NEW YORK, June 28 (Reuters) - As Wall Street braces for a tougher set of customer care rules from the Securities and Exchange Commission, brokerage executive John Taft says investors and the market would suffer under a single-standard approach.
Congress may have hammered out a final regulatory reform bill on Friday morning, but the real work of drafting new rules and standards has been left to the SEC following a six-month study, said Taft, chairman-elect of the Securities Industry and Financial Markets Association and chief executive of the Royal Bank of Canada’s (RY.TO) U.S. wealth management business.
What brokerages want, he said in an interview, is a set of rules that account for the many activities and services they provide, from trade execution and financial planning to insurance and lending.
“A one-size-fits-all solution does not work,” Taft told Reuters on Monday. “The people who are advocating a one-size approach to the fiduciary standard only offer one size. They’re investment advisers.”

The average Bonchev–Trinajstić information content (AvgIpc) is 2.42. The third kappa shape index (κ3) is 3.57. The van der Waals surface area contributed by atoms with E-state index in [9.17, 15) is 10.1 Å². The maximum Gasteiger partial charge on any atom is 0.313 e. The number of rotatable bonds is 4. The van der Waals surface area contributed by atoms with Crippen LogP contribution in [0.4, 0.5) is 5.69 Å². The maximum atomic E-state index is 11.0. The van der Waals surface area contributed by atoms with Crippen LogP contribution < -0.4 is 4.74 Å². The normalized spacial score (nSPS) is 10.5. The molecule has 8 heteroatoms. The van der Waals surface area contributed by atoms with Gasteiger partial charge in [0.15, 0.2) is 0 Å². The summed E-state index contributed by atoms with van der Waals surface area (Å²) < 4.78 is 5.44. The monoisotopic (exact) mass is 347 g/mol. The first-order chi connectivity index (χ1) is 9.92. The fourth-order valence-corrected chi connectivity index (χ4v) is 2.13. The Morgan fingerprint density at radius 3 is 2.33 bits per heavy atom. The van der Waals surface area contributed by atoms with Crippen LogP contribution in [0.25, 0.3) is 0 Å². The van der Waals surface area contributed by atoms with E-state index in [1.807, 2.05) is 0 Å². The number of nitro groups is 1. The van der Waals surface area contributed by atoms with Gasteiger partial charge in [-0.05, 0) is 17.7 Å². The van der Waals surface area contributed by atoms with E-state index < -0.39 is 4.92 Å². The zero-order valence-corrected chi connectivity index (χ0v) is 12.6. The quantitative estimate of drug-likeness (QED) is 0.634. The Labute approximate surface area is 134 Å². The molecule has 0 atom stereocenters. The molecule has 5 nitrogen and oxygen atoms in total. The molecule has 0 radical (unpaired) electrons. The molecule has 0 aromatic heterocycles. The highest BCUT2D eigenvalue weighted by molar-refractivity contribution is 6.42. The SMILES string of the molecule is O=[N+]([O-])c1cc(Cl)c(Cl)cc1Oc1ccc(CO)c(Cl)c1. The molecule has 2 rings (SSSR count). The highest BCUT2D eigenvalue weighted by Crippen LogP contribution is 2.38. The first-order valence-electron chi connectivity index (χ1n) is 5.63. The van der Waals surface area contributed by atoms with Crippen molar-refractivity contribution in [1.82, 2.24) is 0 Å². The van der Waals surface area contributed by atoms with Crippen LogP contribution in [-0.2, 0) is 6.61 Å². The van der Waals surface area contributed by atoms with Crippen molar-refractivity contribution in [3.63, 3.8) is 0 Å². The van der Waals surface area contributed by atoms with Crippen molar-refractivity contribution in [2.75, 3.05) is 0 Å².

SIFMA last year came out in favor of applying a fiduciary standard to anyone who provides personal financial advice to individuals, whether they are licensed as brokers or investment advisers. In simple terms, a fiduciary standard means brokers need to put the interests of their clients first -- ahead of the broker’s or the firm’s interests.
Taft contends that when the SEC gets to work on drafting the actual rules of the road -- and Taft says there is no question a fiduciary standard is coming -- it ought to take into account the different ways clients work with brokers.
“You’ve got to change” the standard, Taft said. “It’s got to be different.” (Reporting by Joseph A. Giannone, editing by Matthew Lewis)